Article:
How does your Austin lawn look in the 100+ degree drought?

by Steve Crossland, REALTOR in Austin TX on July 4, 2009 · 20 comments

We just had 12 16 days of 100+ degree heat in June 2009 in Austin, and we’re in the middle of a severe drought. As I drive around, showing and previewing homes in Austin, I see a lot of brown lawns. Even well watered lawns are suffering with brown spots, fungus, sun burn, thatching, grub worms, etc. This is just how it goes in a hot Austin summer. Most people know and understand this.

So imagine the shock and surprise that Sylvia and I recently experienced when the lawn shown in the slide show below, from one of our recent listings, was declared to be “dead” in numerous spots by an ultra picky buyer who, along with assistance from their Realtor, successfully extracted $650 from me and Sylvia under the threat that our seller would be sued otherwise. The amount demanded was purportedly so they could replace a pallet and a half of what they claimed was “dead” grass. The slideshow below was taken the morning of closing. You be the judge as to the condition of the yard being delivered to the buyers on closing day. If you just bought this home and drove up to move in on a 100 degree day, would you be upset and would you threaten to sue the seller for neglecting the yard?

(Original Slideshow removed upon request. Remaining photos show only the worst areas of the lawn but not the actual home

A pallet of grass covers 400 square feet of lawn, so a pallet and a half is 600 square feet of dead grass that you’d need to observe in these photos in order to agree with the amount of grass in question. That would be roughly ten 6ftx10ft areas of “dead grass”, or six 10ftx10ft areas ( 6 bedroom size areas). Do you see 600 sqft of grass that’s even brown in color, much less dead?

Yes there are some brown areas, but they are not dead. No competent landscaper would claim that this yard suffers from 600 square feet of dead grass. Yet the buyer’s and their agent were able to obtain two bids from landscapers for about $650 each for the replacement of 600 square feet of dead grass. I’m wondering if either of the landscapers actually visited the property. I showed my landscaper these photos and he laughed out loud and said “I wish half my yards looked that good”. Unequivocally he said he would not recommend replacement of any of this yard, that it was all normal for what he is seeing all over Austin and that they are fighting this battle on most of the yards they service.

Why didn’t we just say “no thanks, the grass looks fine and normal. It looks in fact exactly like the other yards in the neighborhood, if not better”.

Well, we did. But the agent and his buyers were relentless, refusing to accept a “meet you halfway” offer of $300. Then refusing an increased amount of $500, even though they had at first provided a bid for $487 (which they later said was a mistake).

Two days prior to closing the agent informed me that the buyers had in fact been in contact with an attorney and were considering their options and would in fact proceed with closing if they don’t get paid but would sue the seller afterward if their demands of a free mowing and $650 were not met.

Our seller, in California, had already signed and mailed back the closing papers, though he knew the buyers had been making a fuss over the yard.

This presented a difficult situation for me and Sylvia. Do we succumb to the ridiculous demands of this agent and his buyers, just to keep the deal moving and protect our seller from having it fall apart, or possibly being sued? Or do we stand on principle and politely refuse.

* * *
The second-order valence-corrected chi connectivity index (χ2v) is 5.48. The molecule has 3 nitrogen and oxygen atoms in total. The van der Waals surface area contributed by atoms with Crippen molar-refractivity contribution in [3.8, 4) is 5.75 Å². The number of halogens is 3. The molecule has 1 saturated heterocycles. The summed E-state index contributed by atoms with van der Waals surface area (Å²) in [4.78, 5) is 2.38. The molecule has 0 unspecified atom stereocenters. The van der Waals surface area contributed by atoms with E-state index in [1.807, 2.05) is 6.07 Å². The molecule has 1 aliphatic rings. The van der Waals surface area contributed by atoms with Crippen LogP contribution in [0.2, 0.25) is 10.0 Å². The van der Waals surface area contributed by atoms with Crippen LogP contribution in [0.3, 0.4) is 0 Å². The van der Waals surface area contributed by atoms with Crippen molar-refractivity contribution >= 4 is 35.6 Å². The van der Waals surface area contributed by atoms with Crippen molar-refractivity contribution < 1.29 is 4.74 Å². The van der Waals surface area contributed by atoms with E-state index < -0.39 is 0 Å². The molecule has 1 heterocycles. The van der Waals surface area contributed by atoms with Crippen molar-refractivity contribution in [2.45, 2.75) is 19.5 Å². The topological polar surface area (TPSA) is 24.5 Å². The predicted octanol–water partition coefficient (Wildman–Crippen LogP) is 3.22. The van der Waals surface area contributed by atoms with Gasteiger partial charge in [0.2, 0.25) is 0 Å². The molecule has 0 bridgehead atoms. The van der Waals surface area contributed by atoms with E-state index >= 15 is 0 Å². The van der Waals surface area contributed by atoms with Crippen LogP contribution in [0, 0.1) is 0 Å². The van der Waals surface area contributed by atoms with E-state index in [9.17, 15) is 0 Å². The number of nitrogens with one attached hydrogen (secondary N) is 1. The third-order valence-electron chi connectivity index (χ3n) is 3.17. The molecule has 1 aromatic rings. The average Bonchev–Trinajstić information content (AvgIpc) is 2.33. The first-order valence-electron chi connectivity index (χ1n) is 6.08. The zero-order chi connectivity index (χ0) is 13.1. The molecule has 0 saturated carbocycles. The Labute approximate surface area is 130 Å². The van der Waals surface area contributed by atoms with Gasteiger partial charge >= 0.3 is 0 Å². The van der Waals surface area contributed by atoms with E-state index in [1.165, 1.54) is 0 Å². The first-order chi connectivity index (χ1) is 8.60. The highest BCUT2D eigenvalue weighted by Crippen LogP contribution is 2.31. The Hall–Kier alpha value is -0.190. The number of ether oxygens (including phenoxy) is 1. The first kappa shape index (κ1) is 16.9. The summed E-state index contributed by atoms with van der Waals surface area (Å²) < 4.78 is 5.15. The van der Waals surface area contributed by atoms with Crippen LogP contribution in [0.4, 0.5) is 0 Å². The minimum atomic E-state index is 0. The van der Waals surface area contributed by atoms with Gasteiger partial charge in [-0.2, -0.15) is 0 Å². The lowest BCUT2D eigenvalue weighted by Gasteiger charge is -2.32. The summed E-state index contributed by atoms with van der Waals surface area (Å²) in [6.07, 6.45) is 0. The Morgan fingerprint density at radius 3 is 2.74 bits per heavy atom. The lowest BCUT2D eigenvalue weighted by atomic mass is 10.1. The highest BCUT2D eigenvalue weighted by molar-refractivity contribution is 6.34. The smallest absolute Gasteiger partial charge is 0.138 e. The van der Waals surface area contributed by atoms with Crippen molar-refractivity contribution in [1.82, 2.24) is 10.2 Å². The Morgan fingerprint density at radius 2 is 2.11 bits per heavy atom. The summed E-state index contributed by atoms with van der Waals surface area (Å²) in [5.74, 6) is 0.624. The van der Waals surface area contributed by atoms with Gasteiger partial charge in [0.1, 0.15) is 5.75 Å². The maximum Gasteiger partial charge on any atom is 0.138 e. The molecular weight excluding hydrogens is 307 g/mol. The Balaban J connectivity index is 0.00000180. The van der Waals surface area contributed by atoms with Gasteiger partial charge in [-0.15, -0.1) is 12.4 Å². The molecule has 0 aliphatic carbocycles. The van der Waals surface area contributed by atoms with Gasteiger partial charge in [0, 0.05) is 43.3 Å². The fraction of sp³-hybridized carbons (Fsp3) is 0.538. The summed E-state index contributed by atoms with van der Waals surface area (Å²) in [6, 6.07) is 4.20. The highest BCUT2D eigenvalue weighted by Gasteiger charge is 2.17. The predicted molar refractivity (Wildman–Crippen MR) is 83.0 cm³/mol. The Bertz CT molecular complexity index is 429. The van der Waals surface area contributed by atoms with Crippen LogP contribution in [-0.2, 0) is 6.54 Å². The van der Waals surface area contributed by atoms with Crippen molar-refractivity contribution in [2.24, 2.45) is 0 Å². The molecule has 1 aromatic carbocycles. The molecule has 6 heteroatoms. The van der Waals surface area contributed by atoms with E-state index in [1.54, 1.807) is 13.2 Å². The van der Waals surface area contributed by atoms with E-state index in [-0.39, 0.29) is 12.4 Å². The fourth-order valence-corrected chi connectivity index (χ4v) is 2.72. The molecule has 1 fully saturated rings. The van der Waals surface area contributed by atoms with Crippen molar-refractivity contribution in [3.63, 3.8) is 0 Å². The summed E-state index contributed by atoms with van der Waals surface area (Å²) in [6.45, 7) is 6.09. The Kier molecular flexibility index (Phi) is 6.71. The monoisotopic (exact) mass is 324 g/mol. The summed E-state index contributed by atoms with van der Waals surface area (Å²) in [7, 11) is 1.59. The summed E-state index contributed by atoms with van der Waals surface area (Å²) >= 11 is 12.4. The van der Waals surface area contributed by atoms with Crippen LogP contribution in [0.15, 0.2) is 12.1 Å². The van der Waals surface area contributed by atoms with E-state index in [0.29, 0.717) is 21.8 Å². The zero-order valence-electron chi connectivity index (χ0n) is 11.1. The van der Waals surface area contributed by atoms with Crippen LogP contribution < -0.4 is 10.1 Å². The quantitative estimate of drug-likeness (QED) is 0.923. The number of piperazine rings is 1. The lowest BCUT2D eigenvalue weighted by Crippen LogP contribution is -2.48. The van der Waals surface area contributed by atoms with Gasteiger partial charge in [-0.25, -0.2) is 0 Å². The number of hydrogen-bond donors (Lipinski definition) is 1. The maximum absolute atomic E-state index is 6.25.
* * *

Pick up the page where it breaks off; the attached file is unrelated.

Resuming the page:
The latter did not work so Sylvia and I agreed to credit the buyer $650 from our commission at closing.

This is the sort of thing that makes our occupation very frustrating at times. Dealing with unreasonable people, unreasonable agents and unreasonable demands. But sometimes one has to accept unreasonable circumstances and just move forward. It would have been untenable and unacceptable, from our perspective, to drag the seller into a situation like this, from out of state, possibly killing the sale, delaying the closing, or creating legal problems.

So we simply promised the seller we would handle it and not to worry. Then we ultimately made sure the buyers got what they wanted so the matter would be settled. The deal is done, the seller has his funds, and from his standpoint, it’s over.

So what next? Just forget about it and move on, or do we hold the other Realtor accountable for the violations of the Realtor Code of Ethics that he committed? For his incompetence in managing his clients. For his dishonestly and incompetence in falsely representing over 600 square feet of the yard to be dead when in fact there isn’t even 600 square feet of brown area that could be measured. For his failure to ensure that all parties are treated fairly, no matter who he represents. These are requirements of all Realtors in accordance with our Realtor Code of Ethics.

I’m still thinking about it.

Oh, and are you interested in seeing the yard 2 days before closing, prior to being mowed, that the agent claimed was so grossly overgrown that it represented a violation of the HOA rules? (another dishonest and incompetent misrepresentation of fact by the agent)

These were taken with my iPhone so you’ll unfortunately see my finger in some of them. If this was your neighbor’s yard, would you report them to the HOA for neglecting to mow and water? If this was your new home, closing in two days, would you be threatening lawsuit?

Behold! … a yard worthy of HOA violation letter and lawsuit.
(Original Slideshow removed upon request. Remaining photos show only the worst areas of the lawn but not the actual home

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